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The publication of law in the era of the tetrarchs: Diocletian, Galerius, Gregorius, Hermogenian

Corcoran, S; (2004) The publication of law in the era of the tetrarchs: Diocletian, Galerius, Gregorius, Hermogenian. In: Demandt, A and Goltz, A and Schlange-Schöningen, H, (eds.) Diokletian und die Tetrarchie: Aspekte einer Zeitenwende. (56 - 73). Walter de Gruyter: Berlin and New York.

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Abstract

This paper attempts to assess the role of Diocletian in the publication of legal material during his reign. Consideration is first given to the Gregorian and Hermogenian Codes, both produced in the 290s. Their composition and publication is examined, especially the question of what material constituted the opening titles or passages of these works. The extent to which Diocletian was involved in their genesis and then wider publication is assessed, although the main driving force was probably the jurists. The second issue is the promulgation of edicts, especially their permanent inscription on stone. Here the wide-spread inscription of the Prices Edict in 301 is compared to a set of post-Diocletian inscriptions relating to the Caesariani and informers. It is argued that this set of inscriptions forms part of a connected dossier of texts promulgated together in the summer of 305 by Galerius. It is further suggested that the phenomenon of multiple copies of inscriptions is a mark of the governmental style of Galerius, which may therefore be reflected also in the Prices Edict. This strengthens the view that Galerius became more dominant within the Tetrarchy after his Persian victory of 298. Thus it can be argued that Diocletian’s choice of subordinates (Hermogenian, Galerius) is as important as his own direct initiatives.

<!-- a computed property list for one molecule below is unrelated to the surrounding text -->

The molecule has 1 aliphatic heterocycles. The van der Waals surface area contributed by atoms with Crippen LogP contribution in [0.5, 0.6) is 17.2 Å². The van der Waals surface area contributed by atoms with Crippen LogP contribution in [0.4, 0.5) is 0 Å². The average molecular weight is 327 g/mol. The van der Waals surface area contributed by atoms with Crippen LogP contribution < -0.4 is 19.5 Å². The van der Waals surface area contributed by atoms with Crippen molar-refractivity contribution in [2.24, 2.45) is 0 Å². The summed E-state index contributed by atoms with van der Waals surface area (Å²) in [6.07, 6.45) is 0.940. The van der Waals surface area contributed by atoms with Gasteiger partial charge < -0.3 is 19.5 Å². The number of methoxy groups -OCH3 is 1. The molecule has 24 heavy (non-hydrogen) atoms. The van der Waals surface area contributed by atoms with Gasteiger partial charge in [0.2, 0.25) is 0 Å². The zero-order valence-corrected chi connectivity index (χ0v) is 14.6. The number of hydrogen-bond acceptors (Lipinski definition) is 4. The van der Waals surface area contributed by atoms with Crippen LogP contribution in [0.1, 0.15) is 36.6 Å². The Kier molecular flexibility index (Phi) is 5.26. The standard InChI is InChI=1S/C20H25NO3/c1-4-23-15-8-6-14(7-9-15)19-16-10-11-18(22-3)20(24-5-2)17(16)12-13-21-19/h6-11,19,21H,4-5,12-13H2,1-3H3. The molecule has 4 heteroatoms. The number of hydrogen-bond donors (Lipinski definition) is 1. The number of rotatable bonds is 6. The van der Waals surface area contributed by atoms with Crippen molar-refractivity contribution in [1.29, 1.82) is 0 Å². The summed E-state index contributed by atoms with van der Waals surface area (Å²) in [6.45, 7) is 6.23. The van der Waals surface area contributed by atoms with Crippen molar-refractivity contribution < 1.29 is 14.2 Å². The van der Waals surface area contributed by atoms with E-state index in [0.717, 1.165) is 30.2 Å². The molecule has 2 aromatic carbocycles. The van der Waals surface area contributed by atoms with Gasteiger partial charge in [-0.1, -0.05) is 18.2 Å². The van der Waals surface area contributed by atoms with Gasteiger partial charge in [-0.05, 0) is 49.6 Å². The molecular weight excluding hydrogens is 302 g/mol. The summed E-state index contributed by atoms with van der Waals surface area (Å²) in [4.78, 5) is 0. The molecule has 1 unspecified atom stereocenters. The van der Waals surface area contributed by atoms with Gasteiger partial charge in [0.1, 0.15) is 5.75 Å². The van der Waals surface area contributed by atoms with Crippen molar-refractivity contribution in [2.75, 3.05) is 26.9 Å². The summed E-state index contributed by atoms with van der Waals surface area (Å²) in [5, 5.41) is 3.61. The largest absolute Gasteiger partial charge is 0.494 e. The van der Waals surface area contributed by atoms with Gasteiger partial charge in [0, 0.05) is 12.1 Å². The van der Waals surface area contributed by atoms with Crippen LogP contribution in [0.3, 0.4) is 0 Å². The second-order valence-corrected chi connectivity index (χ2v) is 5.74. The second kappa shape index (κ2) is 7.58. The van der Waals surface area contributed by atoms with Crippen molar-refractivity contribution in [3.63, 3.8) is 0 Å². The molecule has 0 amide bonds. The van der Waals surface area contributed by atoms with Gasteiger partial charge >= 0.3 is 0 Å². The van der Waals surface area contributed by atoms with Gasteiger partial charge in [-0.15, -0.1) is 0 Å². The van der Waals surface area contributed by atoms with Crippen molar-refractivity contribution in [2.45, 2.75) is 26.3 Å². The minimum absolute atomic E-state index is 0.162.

Type:Book chapter
Title:The publication of law in the era of the tetrarchs: Diocletian, Galerius, Gregorius, Hermogenian
ISBN:3110182300
ISBN-13:9783110182309
Publisher version:http://www.degruyter.com/cont/fb/at/detailEn.cfm?id=IS-9783110182309-1
Additional information:This volume represents the proceedings of the International Diocletian Symposium held at Split, April 2003.
UCL classification:UCL > School of Arts and Social Sciences > Faculty of Social and Historical Sciences > History

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